Vintage Miscellany – January 19, 2014

I rarely feature photos of men here, but I had this one, and the more I look at it the more I love his jacket.  The men’s collections have been showing this past week, and that jacket would look right in place on the back of a skinny and sullen model from Europe.  Or better yet, on me.

*   There are very few places in New York where you can go to see the important retail buildings of the past.  They are still there, but many, like the Lilly Daché building have been stripped of the glamour of the past.  That is what makes this story about the I. Miller shoe emporium so important.

*   The new bio pic of Yves Saint Laurent is now out, but it’s not showing at my local multi-plex.   The trailer does look interesting, and the film is the first to have the cooperation of YSL’s partner, Pierre Berge.   

*   Should law determine what we can and cannot wear?

*   Thanks to The Highway Is My Home for introducing me to Richard Saja, toile de Jouy embroidery artist.

*   Can the on-line display of images ever replace the museum experience?

*   You must see these beautiful photographs of textile mills by photographer Christopher Payne.

*  There are two new fashion reality programs, one of which is actually based on reality.  Starting January 22, 2014, the Ovation channel will be showing The Fashion Fund.  Unlike other competition programs like Project Runway, the CFDA Fashion Fund had been in place for a decade, and the winners have gone on to become “America’s next great fashion designer.”  Previous winners include Alexander Wang, Jason Wu, Rodarte and Thom Browne.

*  The other new program is Under the Gunn, a competition show where teams are mentored by former Project Runway contestants, Mondo Guerra, Nick Verreos, and Anya Ayoung-Chee.  The first episode aired Thursday, but you can see it on the Lifetime website.  Time will tell if Tim Gunn can make this work.  I was amused that when contestants were picking their mentors most preferred a guy wearing multi-colored tights (Guerra) to the man with actual mentoring experience (Verreos).

*   The Saltburn Yarnbomber strikes again, and the results are amusing.

*   The city of San Francisco has announced a Zero Waste Textile Initiative, in which no used textiles will reach the trash dump.  I admire their efforts, but this does not hit the problem at the root which is that the amount of textiles being produced is not sustainable.  One of the aspects of the program is that many of the used items will be taken to Goodwill, where they will, no doubt, soon be loaded on a ship to Africa.


Filed under Vintage Miscellany

14 responses to “Vintage Miscellany – January 19, 2014

  1. I love that story about the I. Miller building–fantastic!


    • The last time I was in NYC I ventured into Times Square just to get a look at the building. I was disappointed that it was covered with scaffolding, and I really could not get a good view of it, so now that the restoration is finished I guess I have no choice but to return.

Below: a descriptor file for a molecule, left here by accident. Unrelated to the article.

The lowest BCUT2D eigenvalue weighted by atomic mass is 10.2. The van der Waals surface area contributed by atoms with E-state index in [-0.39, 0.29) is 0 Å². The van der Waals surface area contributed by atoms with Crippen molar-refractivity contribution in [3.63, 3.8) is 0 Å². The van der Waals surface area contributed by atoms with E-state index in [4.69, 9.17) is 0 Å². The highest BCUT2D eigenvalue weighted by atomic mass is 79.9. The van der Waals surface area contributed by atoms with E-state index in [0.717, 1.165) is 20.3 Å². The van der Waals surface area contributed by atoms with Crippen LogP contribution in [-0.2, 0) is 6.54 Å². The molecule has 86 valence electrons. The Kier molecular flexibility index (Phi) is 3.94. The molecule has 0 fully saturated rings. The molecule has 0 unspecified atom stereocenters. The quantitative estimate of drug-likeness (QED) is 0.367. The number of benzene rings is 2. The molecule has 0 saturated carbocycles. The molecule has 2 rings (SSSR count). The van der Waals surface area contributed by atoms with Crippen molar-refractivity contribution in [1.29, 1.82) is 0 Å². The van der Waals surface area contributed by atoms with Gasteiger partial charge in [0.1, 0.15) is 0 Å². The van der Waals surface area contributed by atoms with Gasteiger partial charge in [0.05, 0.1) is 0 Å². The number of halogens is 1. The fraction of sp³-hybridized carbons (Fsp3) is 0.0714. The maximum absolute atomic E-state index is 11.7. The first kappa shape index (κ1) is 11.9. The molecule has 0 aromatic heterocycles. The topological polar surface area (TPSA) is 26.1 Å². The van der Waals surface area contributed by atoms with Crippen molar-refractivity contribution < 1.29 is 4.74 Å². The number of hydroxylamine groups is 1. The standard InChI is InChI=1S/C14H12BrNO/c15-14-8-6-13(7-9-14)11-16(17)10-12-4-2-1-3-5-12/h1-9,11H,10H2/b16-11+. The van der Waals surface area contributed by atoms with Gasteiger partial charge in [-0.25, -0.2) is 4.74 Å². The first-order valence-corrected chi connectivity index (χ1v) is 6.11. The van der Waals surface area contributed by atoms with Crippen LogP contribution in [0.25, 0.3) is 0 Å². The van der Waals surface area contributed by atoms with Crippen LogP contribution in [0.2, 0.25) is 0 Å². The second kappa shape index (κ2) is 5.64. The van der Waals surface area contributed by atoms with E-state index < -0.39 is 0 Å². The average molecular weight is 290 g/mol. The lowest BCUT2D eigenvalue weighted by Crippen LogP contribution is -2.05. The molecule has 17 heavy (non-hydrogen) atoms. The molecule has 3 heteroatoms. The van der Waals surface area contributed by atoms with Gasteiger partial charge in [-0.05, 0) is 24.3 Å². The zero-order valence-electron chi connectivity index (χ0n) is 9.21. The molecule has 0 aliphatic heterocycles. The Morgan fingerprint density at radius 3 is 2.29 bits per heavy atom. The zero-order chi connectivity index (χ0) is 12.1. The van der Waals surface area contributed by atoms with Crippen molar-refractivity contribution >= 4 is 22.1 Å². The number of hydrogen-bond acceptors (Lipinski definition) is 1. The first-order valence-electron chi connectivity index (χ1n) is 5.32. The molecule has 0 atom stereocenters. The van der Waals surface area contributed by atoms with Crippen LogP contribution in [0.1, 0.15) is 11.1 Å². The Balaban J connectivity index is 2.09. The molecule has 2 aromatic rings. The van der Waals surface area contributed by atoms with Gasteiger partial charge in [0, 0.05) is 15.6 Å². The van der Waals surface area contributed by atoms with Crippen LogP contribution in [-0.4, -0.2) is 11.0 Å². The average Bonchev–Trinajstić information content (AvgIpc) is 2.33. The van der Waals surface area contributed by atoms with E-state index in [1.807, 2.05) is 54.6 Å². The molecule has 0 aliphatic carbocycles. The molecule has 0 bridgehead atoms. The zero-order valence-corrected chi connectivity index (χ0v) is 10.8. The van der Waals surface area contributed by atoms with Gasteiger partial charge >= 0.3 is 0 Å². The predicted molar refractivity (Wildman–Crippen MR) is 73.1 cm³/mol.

2. Diana Coleman

    Wonderful story…beautiful restoration. Now…if someone would only bring back the I Miller shoes….


  3. I’ll be keeping an eye open for the YSL biopic and will watch the Under the Gunn episode. Fascinating article/website on the history of legislation regarding what people wear.
    Do people actually look at online displays of art instead of going to a museum/gallery? Or are online images mostly viewed by museum-goers? Of course, as I’ve mentioned before, it seems like many people don’t go to museums to look at art, but rather to take photos of art.


  4. I’ll definitely be keeping my eye out for the YSL film. Thanks for sharing the trailer!


  5. Christina

    Re:online display of images replacing the museum experience. I don’t think I’ve read a more negative defensive position against making digital images of artwork available online. If we are talking about the museum “experience” then it obviously depends on the reason for going. The most important reason to make digital museum contents available is that anyone around the world can see and learn about the object. This is wonderful is it not? Museums evolve like anything else and they will change to accommodate how people access cultural information. Much like libraries. Some curators are not going to be onboard the train leaving the station.


    • And in the case of museums like the Costume Institute at the Met, so little of the collection is ever on display. Digital images are the only way we’ll ever see some of those treasures unless one happens to be doing research and requests a viewing.


  6. LB

    Speaking of men’s jackets, I hope you checked out the one Matthew McConaughey wore to the Critics Choice awards:


  7. Fascinating and most helpful roundup as usual, Lizzie–thanks!

    (Though I’m familiar with sumptuary laws, some of the others in the BBC article astonished me–ie that only Greek prostitutes could wear gold jewelry in 7 BC, and that Victorian workhouse inmates had to wear the equivalent of a prison suit and haircut…)


  8. Lizzie, great article about the I Miller restoration. It always makes me so happy to see classic buildings restored instead of torn down and replaced with something that can’t even come close to the original beautiful architecture. Also, thanks for the heads up on YSL movie and Under the Gunn. Have to make a note to see both.


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